Whether breaches in Internet security cause annoyance, compromise sensitive information, or force huge organizations to a standstill, each incursion means lost productivity and the costs associated with downtime. Yet, “a number of small, easy-to-implement actions can vastly improve any organization’s Internet safety,” according to Manoel Oliveira, director of the Technology Center in the College of Business Administration.
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First, he said, is to install and regularly update a reliable anti-virus protection program to screen out viruses—thousands of which are created daily.
Second, pay attention to notices about security updates to the operating system and applications and install them immediately. These fixes or patches target efforts by “external entities to reach into your computer,” he said.
Third, exercise care when reading emails with attachments, especially those with an exe extension, which will be installed on your system if you open them.
“You may be installing dangerous software when you install an executable (exe) file attached to an email, even if it appears to be a harmless program,” he said.
Fourth, install a firewall to prevent unwanted requests from entering your network. Oliveira suggests a firewall software program or actual hardware, which “is more powerful because it is dedicated to the task.”
Fifth, he said, use strong passwords.
“Never use words from the dictionary, your birth date, your kids’ birthdays, or your spouse’s name, for example,” he said. “Use phrases that make no sense, vary capital and lowercase letters, and include numbers.”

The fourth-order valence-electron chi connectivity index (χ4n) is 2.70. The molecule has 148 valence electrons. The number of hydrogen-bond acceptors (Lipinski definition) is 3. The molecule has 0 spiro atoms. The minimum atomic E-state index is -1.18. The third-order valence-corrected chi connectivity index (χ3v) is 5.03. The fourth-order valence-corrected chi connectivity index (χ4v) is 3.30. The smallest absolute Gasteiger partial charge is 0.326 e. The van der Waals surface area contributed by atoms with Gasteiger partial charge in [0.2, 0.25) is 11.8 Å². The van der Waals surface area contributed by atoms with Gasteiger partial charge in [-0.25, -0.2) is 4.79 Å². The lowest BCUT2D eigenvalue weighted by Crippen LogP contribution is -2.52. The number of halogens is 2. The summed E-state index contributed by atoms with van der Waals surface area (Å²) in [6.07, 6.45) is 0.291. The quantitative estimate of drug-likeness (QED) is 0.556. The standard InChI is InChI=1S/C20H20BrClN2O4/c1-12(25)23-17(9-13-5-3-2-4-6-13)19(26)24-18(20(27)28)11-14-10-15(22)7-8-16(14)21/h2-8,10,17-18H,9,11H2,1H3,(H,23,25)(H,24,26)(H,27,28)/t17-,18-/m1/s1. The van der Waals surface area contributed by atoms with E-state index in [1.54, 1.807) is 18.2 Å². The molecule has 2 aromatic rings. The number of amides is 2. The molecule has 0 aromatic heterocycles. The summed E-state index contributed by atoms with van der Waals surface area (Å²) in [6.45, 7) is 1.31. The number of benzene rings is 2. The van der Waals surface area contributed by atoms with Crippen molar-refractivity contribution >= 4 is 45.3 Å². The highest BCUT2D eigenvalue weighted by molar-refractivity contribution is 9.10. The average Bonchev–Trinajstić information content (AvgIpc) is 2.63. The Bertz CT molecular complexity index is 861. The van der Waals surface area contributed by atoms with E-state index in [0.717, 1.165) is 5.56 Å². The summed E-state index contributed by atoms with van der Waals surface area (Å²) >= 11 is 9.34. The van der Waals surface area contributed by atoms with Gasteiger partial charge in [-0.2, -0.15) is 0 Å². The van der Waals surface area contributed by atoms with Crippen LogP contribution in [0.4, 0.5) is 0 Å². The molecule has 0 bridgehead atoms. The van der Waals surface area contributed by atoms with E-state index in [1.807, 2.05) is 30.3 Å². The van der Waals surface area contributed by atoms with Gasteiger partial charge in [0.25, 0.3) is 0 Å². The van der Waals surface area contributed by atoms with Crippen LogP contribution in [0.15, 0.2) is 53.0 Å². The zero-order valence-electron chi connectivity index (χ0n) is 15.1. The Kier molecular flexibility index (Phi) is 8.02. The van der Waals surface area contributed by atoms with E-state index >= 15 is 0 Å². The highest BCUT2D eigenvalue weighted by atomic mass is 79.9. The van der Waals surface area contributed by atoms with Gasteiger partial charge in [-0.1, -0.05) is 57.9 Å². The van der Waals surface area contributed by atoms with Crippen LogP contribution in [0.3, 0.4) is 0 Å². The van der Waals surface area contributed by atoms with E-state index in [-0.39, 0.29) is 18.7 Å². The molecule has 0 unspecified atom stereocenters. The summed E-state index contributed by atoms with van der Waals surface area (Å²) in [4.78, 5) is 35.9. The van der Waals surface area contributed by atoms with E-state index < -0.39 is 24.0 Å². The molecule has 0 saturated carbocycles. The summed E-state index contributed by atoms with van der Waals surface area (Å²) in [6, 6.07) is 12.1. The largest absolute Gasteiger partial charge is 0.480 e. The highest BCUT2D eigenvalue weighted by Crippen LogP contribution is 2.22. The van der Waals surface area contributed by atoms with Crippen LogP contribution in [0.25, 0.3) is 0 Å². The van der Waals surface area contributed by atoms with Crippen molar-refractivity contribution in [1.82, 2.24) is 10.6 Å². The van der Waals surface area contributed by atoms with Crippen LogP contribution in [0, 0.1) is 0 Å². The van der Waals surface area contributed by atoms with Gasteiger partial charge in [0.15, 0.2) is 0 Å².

While acknowledging that this complexity also makes passwords hard for the user to remember, Oliveira urges people to find a rule that makes sense to them.
Sixth, exercise caution about downloading and installing programs—such as free software—that can monitor your activities and send information to outside sources without your knowledge.
Seventh, always be sure financial information is encrypted, a process that scrambles the material when it’s in transit and which the recipient decodes.
“When a padlock icon appears at the bottom right hand corner of your screen, you will know your communication is being encrypted,” he said.
Also, to protect against “acts of God,” such as weather-related problems, back up all work regularly, including programs, in case program installation disks have gone astray or also are damaged.
Oliveira highly praises the Computer Emergency Recovery Team (CERT) and its web site www.cert.org for providing invaluable information. And although many other threats exist, these tips, and others from the CERT web site, can keep the Internet a boon rather than a problem for organizations.